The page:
On subscription-based software


#1

For affordable software like Rhino, yes. But for software that starts at $50k, even $10k, a subscription model works better for cash-strapped businesses, esp startups with no access to credit.

As an employee, I prefer subscription model, because the company HAS to pay up - otherwise work stops. So updates are guaranteed, and I will always be on the latest version and have access to support.

In the past, I’ve convinced my employer to fork out the tens of thousands needed for a program (ERP or e.g. Cabinet Vision), but when asking for an upgrade it was always a hard sell, with the bosses thinking “what we’ve got now is getting the job done, why spend more money?”

But please don’t do that for Rhino! Actually, the option to subscribe to Rhino for a reasonable monthly fee would be good - We’d already be renting it for $100/month right now if that was an option - just so others in the office could learn it.


Is dotnet (rhinocommon) paying off?
#2

… as a user I hate subscription models because days may come when I no longer can afford the subscription fees, perhaps because I need to prioritize other software (can’t afford them all at all times), and so I may find that I no longer ca “afford access” to my own data.

Best way to kill Rhino: Introduce a subscription model (then I’d be the first one to abandon ship).

I wholeheartedly agree.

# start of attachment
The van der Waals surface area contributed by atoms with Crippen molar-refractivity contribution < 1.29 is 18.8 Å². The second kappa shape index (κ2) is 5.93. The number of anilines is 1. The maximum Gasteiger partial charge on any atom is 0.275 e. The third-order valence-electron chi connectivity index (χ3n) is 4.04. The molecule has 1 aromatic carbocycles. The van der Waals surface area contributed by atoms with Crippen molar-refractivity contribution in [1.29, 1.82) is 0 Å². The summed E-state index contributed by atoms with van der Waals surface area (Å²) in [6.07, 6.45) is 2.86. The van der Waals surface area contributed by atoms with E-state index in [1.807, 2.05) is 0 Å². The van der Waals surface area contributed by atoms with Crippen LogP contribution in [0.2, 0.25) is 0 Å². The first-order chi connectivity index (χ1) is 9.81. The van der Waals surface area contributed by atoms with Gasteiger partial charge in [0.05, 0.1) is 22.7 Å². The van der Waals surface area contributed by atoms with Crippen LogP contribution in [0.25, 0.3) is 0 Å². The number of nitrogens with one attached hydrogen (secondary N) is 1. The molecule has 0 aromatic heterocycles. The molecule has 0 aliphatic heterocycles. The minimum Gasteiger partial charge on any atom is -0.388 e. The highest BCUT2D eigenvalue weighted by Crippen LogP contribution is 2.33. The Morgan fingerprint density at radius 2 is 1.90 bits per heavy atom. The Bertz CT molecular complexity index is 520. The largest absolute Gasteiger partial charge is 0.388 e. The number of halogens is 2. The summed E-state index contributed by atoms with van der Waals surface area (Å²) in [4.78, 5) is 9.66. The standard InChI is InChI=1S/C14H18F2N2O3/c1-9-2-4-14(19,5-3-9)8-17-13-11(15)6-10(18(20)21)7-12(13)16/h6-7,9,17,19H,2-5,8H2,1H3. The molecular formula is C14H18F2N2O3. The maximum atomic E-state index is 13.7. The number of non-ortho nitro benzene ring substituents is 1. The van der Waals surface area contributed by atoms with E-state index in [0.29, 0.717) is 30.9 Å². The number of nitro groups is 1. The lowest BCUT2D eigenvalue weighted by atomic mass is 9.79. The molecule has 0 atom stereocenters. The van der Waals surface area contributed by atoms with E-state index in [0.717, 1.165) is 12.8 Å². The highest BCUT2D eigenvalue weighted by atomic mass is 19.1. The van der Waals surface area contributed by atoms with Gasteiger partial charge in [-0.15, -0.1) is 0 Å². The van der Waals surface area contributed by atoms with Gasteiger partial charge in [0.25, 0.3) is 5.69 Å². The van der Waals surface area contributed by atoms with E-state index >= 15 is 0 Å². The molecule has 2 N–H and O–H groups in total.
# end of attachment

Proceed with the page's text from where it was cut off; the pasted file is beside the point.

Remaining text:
// Rolf


#3

Other than Autocad, there aren’t many companies that have gone to subscription ONLY model. But if it is an OPTION, for some companies, it can be a good option.

I will give you a real life example: Enroute. You can buy the whole thing with all features for about $10k, or you can rent for $99/month. I know where I’d rather have my cash: buying stock to sell, not tied up in software.

That said, I bought Vcarve Pro for ~$700. I hardly use it, but I like having it there when I need it. If you could ONLY rent it, even if only for $10/month, I wouldn’t use it for exactly the reason you give.

By “user”, I meant “employee” which hopefully clarifies meaning a bit.


(Wim Dekeyser) #4

Another real-life example: Scan-and-Solve for Rhino.
The 2014 version was a perpetual license for 995,- USD
The new PRO version only comes as an annual license for 750,- USD / year.
Am I upgrading to this new version? Nope…


#5

sounds more like - "as an employee, i’m not buying nor leasing the software "

…which, to me at least, isn’t really the perspective to be looking at this from… or, most of the people you’ll be discussing this with here ARE paying for software…

you’re basically saying “the software costs me no money either way… in a subscription based system, i always have the latest versions at my disposal”

ok, cool-- point taken.

but realize that nobody else here (or most everybody) doesn’t have this part-- "“the software costs me no money either way”… the very point we’re (generally) talking about IS the money part.